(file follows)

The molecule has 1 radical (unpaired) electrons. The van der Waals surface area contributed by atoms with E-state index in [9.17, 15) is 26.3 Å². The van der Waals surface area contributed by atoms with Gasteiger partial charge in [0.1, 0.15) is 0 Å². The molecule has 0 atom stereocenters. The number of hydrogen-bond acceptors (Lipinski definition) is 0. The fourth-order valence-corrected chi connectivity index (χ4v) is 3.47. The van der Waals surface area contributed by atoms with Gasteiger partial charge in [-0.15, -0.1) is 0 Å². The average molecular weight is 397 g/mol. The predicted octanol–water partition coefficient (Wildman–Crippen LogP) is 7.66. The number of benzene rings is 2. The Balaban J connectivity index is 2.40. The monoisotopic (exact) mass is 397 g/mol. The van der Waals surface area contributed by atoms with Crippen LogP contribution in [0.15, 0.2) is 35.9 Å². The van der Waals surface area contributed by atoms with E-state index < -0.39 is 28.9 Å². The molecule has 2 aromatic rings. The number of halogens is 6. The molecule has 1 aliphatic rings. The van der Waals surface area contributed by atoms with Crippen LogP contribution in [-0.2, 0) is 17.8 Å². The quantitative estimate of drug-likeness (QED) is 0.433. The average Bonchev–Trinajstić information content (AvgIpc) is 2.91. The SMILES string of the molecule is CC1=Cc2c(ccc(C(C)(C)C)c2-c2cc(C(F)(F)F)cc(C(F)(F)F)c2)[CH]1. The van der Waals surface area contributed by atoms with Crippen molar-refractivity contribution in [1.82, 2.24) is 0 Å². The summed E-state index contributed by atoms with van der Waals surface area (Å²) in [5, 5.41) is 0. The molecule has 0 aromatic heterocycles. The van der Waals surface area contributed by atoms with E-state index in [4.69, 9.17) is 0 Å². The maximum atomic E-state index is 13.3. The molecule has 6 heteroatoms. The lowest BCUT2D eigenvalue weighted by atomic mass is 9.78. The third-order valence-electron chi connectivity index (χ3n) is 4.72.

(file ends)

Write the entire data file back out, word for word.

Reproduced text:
The molecule has 1 radical (unpaired) electrons. The van der Waals surface area contributed by atoms with E-state index in [9.17, 15) is 26.3 Å². The van der Waals surface area contributed by atoms with Gasteiger partial charge in [0.1, 0.15) is 0 Å². The molecule has 0 atom stereocenters. The number of hydrogen-bond acceptors (Lipinski definition) is 0. The fourth-order valence-corrected chi connectivity index (χ4v) is 3.47. The van der Waals surface area contributed by atoms with Gasteiger partial charge in [-0.15, -0.1) is 0 Å². The average molecular weight is 397 g/mol. The predicted octanol–water partition coefficient (Wildman–Crippen LogP) is 7.66. The number of benzene rings is 2. The Balaban J connectivity index is 2.40. The monoisotopic (exact) mass is 397 g/mol. The van der Waals surface area contributed by atoms with Crippen LogP contribution in [0.15, 0.2) is 35.9 Å². The van der Waals surface area contributed by atoms with E-state index < -0.39 is 28.9 Å². The molecule has 2 aromatic rings. The number of halogens is 6. The molecule has 1 aliphatic rings. The van der Waals surface area contributed by atoms with Crippen LogP contribution in [-0.2, 0) is 17.8 Å². The quantitative estimate of drug-likeness (QED) is 0.433. The average Bonchev–Trinajstić information content (AvgIpc) is 2.91. The SMILES string of the molecule is CC1=Cc2c(ccc(C(C)(C)C)c2-c2cc(C(F)(F)F)cc(C(F)(F)F)c2)[CH]1. The van der Waals surface area contributed by atoms with Crippen molar-refractivity contribution in [1.82, 2.24) is 0 Å². The summed E-state index contributed by atoms with van der Waals surface area (Å²) in [5, 5.41) is 0. The molecule has 0 aromatic heterocycles. The van der Waals surface area contributed by atoms with E-state index in [4.69, 9.17) is 0 Å². The maximum atomic E-state index is 13.3. The molecule has 6 heteroatoms. The lowest BCUT2D eigenvalue weighted by atomic mass is 9.78. The third-order valence-electron chi connectivity index (χ3n) is 4.72.